Paper ID: 1205
Title: The Segmented iHMM: A Simple, Efficient Hierarchical Infinite HMM
Review #1
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Summary of the paper (Summarize the main claims/contributions of the paper.): In their paper the authors propose a hidden Markov model (HMM) for learning a two-level dynamics in a non-parametric way. Low-level sequences are described as a infinite hidden Markov model, while the high-level dynamics is modeled as a change-point process. At each change point the previous low-level state is ignored and a new segment of the low-level dynamics starts with a state drawn from the distribution of initial states. Probability distributions for transitions and initial states are drawn from a Dirichlet process. Stochastic Variational Inference (SVI) is used to analyze three example data sets with two-level dynamics, where the upper level corresponds to jumps between activities and the lower level describes action sequences within the activities. Results indicate that the proposed model is more efficient than both simpler (infinite HMM) and more complex (two-level hierarchical HMM).
Clarity - Justification: The paper contains a clear description of the proposed model and discusses the differences to similar models in detail. Additionally, the authors explain why the model is especially suitable for data sets like those used in the experiments and how SVI works using this model. Thus all information needed to apply the proposed algorithm to similar data sets is available.
Significance - Justification: The proposed model is a combination of a infinite HMM with a change-point process. As this leads to a two-level model especially suitable for efficient inference, it is an important advance in the area of non-parametric HMMs.
Detailed comments. (Explain the basis for your ratings while providing constructive feedback.): The paper is well written. It clearly describes the proposed model as well as a practical efficient inference algorithm. I only found two typos which should be fixed in the final version of the paper: in line 322 the logarithm is missing in the expectation value and in line 409 s(t-1) = 1 should be s(t-1) = 0.
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Review #2
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Summary of the paper (Summarize the main claims/contributions of the paper.): In this paper, the authors propose the segmented iHMM (siHMM), which can be applied to solve the segmentation problem, in which one is given with a time series and the goal is to identify the time stamps at which the time series transitions from a stable regime to a new regime. In particular, this model extends the iHMM in (Beal et al.) by introducing a new binary latent feature that depends on the current state of the HMM, and indicates whether the time series in changing from one regime to a different one, i.e., a new segment starts. Additionally, the authors derive two versions of the siHMM, the first one in which the new segment latent variable only depends on the latent state of the Markov chain, and the second in which it also depends n the observation at the current time. The latter model allows for including the prior domain knowledge in the model. For the propose model, they derive a Stochastic variational inference algorithm that scales linearly with the number of observations in each mini-batch (T) and quadratic with the number of states (K), which is truncated to a given value during inference. The proposed model is simple and, in contrast with the existent approaches based on hierarchical HMMs, allows for efficient inference. However, although the experimental results show that the proposed model provide slightly more accurate results in the segmentation task than the standard iHMM and the two-levels nonparametric version of the HHMM in (Johnson, 2014), the authors do not provide any experimental (or theoretical) comparison between the scalability or mixing properties of the proposed model (and inference algorithm) with competitors. Moreover, although the description of the proposed model and inference algorithm is pretty clear, the description of the experiments can be further improved. Please, find detailed comments below.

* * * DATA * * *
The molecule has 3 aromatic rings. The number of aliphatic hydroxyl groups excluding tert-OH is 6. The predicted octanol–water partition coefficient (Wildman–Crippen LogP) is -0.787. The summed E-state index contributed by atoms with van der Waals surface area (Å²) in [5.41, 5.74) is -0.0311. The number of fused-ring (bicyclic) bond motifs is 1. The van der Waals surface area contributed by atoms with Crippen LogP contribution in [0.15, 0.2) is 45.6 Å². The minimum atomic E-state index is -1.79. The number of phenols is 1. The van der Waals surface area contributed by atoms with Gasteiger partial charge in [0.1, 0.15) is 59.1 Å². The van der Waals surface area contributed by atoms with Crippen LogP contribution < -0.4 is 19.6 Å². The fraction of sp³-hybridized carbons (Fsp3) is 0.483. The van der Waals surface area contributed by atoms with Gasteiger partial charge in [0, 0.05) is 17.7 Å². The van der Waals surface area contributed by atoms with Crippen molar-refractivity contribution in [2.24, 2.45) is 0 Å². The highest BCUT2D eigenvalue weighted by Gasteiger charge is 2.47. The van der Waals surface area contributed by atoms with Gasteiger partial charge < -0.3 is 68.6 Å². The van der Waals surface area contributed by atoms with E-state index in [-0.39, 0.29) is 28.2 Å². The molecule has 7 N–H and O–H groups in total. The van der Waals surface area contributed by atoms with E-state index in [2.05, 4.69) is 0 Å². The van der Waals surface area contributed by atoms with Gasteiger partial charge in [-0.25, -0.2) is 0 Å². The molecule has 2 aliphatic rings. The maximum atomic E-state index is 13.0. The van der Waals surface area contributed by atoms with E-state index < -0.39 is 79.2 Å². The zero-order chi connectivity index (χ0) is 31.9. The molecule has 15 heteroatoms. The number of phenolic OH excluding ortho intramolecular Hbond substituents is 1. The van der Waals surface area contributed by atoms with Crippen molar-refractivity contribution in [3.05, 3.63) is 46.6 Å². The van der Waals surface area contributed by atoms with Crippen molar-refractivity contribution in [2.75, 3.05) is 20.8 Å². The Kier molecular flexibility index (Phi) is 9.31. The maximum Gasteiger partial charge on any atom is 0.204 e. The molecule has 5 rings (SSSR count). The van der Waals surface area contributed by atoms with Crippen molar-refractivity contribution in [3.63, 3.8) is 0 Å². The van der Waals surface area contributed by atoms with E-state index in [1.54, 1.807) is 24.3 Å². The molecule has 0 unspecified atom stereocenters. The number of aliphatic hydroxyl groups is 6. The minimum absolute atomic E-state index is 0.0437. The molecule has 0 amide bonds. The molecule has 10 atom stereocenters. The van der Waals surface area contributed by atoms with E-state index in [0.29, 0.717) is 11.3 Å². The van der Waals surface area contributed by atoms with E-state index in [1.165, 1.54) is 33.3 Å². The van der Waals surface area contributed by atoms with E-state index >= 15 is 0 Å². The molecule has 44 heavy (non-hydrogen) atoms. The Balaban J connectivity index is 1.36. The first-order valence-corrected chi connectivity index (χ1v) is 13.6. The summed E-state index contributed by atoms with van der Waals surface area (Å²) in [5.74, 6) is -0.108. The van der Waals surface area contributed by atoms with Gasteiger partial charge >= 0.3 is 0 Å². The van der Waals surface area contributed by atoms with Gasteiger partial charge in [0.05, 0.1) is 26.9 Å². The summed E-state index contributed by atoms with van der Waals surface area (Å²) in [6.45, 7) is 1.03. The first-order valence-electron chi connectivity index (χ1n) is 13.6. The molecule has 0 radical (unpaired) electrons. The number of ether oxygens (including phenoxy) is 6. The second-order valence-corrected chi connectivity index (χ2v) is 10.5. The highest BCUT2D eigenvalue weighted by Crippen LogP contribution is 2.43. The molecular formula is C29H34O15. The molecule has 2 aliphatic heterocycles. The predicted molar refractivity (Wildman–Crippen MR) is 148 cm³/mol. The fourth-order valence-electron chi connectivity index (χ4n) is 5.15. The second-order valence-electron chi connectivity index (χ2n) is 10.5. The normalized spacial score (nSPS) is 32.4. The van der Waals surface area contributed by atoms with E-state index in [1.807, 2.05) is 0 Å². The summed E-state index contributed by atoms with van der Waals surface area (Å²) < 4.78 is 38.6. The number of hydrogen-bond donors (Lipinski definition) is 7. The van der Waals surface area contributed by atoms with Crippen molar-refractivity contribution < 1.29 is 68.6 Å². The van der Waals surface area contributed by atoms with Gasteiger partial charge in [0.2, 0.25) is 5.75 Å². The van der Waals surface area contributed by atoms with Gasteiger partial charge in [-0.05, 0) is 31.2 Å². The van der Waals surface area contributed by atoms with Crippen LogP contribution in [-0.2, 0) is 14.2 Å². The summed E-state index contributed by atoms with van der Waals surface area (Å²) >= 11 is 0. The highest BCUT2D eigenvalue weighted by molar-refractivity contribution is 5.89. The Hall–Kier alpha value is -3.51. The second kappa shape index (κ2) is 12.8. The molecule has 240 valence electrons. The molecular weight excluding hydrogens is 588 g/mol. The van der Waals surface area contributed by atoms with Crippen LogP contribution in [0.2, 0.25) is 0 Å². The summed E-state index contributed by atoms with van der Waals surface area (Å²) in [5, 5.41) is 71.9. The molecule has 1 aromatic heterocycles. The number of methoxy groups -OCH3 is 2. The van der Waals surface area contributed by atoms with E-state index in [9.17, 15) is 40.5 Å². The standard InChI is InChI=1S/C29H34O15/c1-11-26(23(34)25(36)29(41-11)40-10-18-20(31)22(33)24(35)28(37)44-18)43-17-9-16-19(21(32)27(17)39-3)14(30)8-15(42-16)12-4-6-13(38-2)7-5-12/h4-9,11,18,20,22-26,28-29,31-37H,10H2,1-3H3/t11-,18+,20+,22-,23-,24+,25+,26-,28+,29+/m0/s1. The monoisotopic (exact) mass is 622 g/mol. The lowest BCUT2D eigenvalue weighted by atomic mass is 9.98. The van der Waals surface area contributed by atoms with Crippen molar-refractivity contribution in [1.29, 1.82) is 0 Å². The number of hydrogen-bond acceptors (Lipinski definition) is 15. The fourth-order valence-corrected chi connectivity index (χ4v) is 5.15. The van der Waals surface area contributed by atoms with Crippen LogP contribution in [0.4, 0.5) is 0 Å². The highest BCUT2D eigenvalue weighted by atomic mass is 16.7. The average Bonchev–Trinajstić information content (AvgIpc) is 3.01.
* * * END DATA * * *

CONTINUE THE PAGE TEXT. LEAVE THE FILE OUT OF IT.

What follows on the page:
Clarity - Justification: As pointed out before, the paper is in general well written. However, some details on the experiments are not clear. For example, is the K-means algorithm used in the Users and Fruit fly behavior applications to obtain the "ground truth"? In such case, the provided error are measuring how similar the proposed algorithm works with respect to the K-means. Additionally, is the maximum number of states in Table 1, the maximum number of states that the SVI algorithm is truncated to? In such case, how are these values chosen and why not toy exploit the BNP properties of the siHMM to infer the number of necessary states?